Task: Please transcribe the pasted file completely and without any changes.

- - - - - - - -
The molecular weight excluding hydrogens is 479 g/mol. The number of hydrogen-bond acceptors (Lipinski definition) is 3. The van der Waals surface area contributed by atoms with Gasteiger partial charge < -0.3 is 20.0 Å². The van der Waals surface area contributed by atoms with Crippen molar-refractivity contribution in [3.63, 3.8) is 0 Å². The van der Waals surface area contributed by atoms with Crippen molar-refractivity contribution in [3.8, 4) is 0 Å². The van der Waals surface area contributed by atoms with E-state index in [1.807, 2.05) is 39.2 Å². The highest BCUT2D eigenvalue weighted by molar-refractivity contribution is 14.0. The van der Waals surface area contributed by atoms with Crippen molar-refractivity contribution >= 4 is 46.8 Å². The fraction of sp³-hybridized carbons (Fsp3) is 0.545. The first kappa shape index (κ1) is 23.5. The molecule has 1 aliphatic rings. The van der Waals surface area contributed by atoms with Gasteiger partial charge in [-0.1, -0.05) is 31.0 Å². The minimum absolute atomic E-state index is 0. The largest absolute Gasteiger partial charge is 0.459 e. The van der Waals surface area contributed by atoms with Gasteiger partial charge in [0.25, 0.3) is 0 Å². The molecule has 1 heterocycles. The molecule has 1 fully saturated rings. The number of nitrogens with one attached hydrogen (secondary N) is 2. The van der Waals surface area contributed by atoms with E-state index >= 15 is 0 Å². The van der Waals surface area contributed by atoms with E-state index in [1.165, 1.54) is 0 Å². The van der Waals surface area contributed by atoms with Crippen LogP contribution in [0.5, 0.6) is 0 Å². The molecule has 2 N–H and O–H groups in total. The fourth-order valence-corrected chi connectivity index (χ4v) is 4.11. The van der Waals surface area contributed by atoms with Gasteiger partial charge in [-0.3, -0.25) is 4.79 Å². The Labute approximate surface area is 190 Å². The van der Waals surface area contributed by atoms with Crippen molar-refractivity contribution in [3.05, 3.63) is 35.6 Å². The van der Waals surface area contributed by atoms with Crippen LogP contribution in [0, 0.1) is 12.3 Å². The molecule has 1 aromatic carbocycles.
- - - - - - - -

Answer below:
The molecular weight excluding hydrogens is 479 g/mol. The number of hydrogen-bond acceptors (Lipinski definition) is 3. The van der Waals surface area contributed by atoms with Gasteiger partial charge < -0.3 is 20.0 Å². The van der Waals surface area contributed by atoms with Crippen molar-refractivity contribution in [3.63, 3.8) is 0 Å². The van der Waals surface area contributed by atoms with Crippen molar-refractivity contribution in [3.8, 4) is 0 Å². The van der Waals surface area contributed by atoms with E-state index in [1.807, 2.05) is 39.2 Å². The highest BCUT2D eigenvalue weighted by molar-refractivity contribution is 14.0. The van der Waals surface area contributed by atoms with Crippen molar-refractivity contribution >= 4 is 46.8 Å². The fraction of sp³-hybridized carbons (Fsp3) is 0.545. The first kappa shape index (κ1) is 23.5. The molecule has 1 aliphatic rings. The van der Waals surface area contributed by atoms with Gasteiger partial charge in [-0.1, -0.05) is 31.0 Å². The minimum absolute atomic E-state index is 0. The largest absolute Gasteiger partial charge is 0.459 e. The van der Waals surface area contributed by atoms with Gasteiger partial charge in [0.25, 0.3) is 0 Å². The molecule has 1 heterocycles. The molecule has 1 fully saturated rings. The number of nitrogens with one attached hydrogen (secondary N) is 2. The van der Waals surface area contributed by atoms with E-state index >= 15 is 0 Å². The van der Waals surface area contributed by atoms with E-state index in [1.165, 1.54) is 0 Å². The van der Waals surface area contributed by atoms with Crippen LogP contribution in [0.5, 0.6) is 0 Å². The molecule has 2 N–H and O–H groups in total. The fourth-order valence-corrected chi connectivity index (χ4v) is 4.11. The van der Waals surface area contributed by atoms with Gasteiger partial charge in [-0.3, -0.25) is 4.79 Å². The Labute approximate surface area is 190 Å². The van der Waals surface area contributed by atoms with Crippen molar-refractivity contribution in [3.05, 3.63) is 35.6 Å². The van der Waals surface area contributed by atoms with Crippen LogP contribution in [0, 0.1) is 12.3 Å². The molecule has 1 aromatic carbocycles.